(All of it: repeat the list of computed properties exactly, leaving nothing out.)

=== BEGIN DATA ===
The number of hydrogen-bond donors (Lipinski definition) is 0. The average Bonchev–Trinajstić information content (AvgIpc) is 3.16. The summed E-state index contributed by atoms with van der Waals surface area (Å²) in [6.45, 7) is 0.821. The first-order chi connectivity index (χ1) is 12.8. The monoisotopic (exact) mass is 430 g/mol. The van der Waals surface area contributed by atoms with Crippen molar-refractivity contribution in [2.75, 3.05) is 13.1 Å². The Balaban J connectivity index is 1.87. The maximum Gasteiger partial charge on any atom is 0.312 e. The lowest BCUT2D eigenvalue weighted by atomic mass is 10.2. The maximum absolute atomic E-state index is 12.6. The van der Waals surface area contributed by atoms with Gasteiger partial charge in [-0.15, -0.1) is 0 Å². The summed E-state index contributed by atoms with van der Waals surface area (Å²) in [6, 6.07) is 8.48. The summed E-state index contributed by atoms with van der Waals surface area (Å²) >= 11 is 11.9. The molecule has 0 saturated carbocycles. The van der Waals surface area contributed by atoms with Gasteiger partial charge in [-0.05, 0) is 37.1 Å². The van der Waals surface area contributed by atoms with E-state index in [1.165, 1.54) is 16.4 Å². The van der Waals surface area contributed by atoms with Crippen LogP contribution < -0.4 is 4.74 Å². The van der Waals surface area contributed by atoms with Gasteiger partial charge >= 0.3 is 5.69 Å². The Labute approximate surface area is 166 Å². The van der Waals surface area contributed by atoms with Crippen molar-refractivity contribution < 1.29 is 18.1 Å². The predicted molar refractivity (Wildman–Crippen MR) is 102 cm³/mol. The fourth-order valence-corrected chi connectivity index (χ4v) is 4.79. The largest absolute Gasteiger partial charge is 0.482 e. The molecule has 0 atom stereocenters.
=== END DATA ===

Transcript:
The number of hydrogen-bond donors (Lipinski definition) is 0. The average Bonchev–Trinajstić information content (AvgIpc) is 3.16. The summed E-state index contributed by atoms with van der Waals surface area (Å²) in [6.45, 7) is 0.821. The first-order chi connectivity index (χ1) is 12.8. The monoisotopic (exact) mass is 430 g/mol. The van der Waals surface area contributed by atoms with Crippen molar-refractivity contribution in [2.75, 3.05) is 13.1 Å². The Balaban J connectivity index is 1.87. The maximum Gasteiger partial charge on any atom is 0.312 e. The lowest BCUT2D eigenvalue weighted by atomic mass is 10.2. The maximum absolute atomic E-state index is 12.6. The van der Waals surface area contributed by atoms with Gasteiger partial charge in [-0.15, -0.1) is 0 Å². The summed E-state index contributed by atoms with van der Waals surface area (Å²) in [6, 6.07) is 8.48. The summed E-state index contributed by atoms with van der Waals surface area (Å²) >= 11 is 11.9. The molecule has 0 saturated carbocycles. The van der Waals surface area contributed by atoms with Gasteiger partial charge in [-0.05, 0) is 37.1 Å². The van der Waals surface area contributed by atoms with E-state index in [1.165, 1.54) is 16.4 Å². The van der Waals surface area contributed by atoms with Crippen LogP contribution < -0.4 is 4.74 Å². The van der Waals surface area contributed by atoms with Gasteiger partial charge >= 0.3 is 5.69 Å². The Labute approximate surface area is 166 Å². The van der Waals surface area contributed by atoms with Crippen molar-refractivity contribution < 1.29 is 18.1 Å². The predicted molar refractivity (Wildman–Crippen MR) is 102 cm³/mol. The fourth-order valence-corrected chi connectivity index (χ4v) is 4.79. The largest absolute Gasteiger partial charge is 0.482 e. The molecule has 0 atom stereocenters.